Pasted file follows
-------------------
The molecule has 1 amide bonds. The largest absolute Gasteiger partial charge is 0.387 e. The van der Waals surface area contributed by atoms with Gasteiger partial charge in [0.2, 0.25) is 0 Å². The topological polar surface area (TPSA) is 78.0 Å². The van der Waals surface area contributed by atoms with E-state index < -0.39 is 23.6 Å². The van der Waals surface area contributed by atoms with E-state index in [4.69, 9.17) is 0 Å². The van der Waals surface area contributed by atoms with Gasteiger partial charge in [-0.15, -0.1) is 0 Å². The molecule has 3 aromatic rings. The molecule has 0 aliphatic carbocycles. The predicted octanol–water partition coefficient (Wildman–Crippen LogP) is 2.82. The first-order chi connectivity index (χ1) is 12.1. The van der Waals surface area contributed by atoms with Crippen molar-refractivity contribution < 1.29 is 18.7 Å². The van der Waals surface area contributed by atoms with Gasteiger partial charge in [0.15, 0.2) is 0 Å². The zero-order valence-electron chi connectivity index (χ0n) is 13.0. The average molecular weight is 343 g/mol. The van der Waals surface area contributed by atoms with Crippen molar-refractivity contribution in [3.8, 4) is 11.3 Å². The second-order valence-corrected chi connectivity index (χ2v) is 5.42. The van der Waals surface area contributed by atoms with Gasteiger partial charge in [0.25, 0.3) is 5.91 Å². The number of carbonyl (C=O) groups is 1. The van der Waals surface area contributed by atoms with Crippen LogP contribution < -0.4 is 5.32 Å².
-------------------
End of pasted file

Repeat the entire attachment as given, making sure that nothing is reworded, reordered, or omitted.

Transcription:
The molecule has 1 amide bonds. The largest absolute Gasteiger partial charge is 0.387 e. The van der Waals surface area contributed by atoms with Gasteiger partial charge in [0.2, 0.25) is 0 Å². The topological polar surface area (TPSA) is 78.0 Å². The van der Waals surface area contributed by atoms with E-state index < -0.39 is 23.6 Å². The van der Waals surface area contributed by atoms with E-state index in [4.69, 9.17) is 0 Å². The van der Waals surface area contributed by atoms with Gasteiger partial charge in [-0.15, -0.1) is 0 Å². The molecule has 3 aromatic rings. The molecule has 0 aliphatic carbocycles. The predicted octanol–water partition coefficient (Wildman–Crippen LogP) is 2.82. The first-order chi connectivity index (χ1) is 12.1. The van der Waals surface area contributed by atoms with Crippen molar-refractivity contribution < 1.29 is 18.7 Å². The van der Waals surface area contributed by atoms with Gasteiger partial charge in [0.15, 0.2) is 0 Å². The zero-order valence-electron chi connectivity index (χ0n) is 13.0. The average molecular weight is 343 g/mol. The van der Waals surface area contributed by atoms with Crippen molar-refractivity contribution in [3.8, 4) is 11.3 Å². The second-order valence-corrected chi connectivity index (χ2v) is 5.42. The van der Waals surface area contributed by atoms with Gasteiger partial charge in [0.25, 0.3) is 5.91 Å². The number of carbonyl (C=O) groups is 1. The van der Waals surface area contributed by atoms with Crippen LogP contribution < -0.4 is 5.32 Å².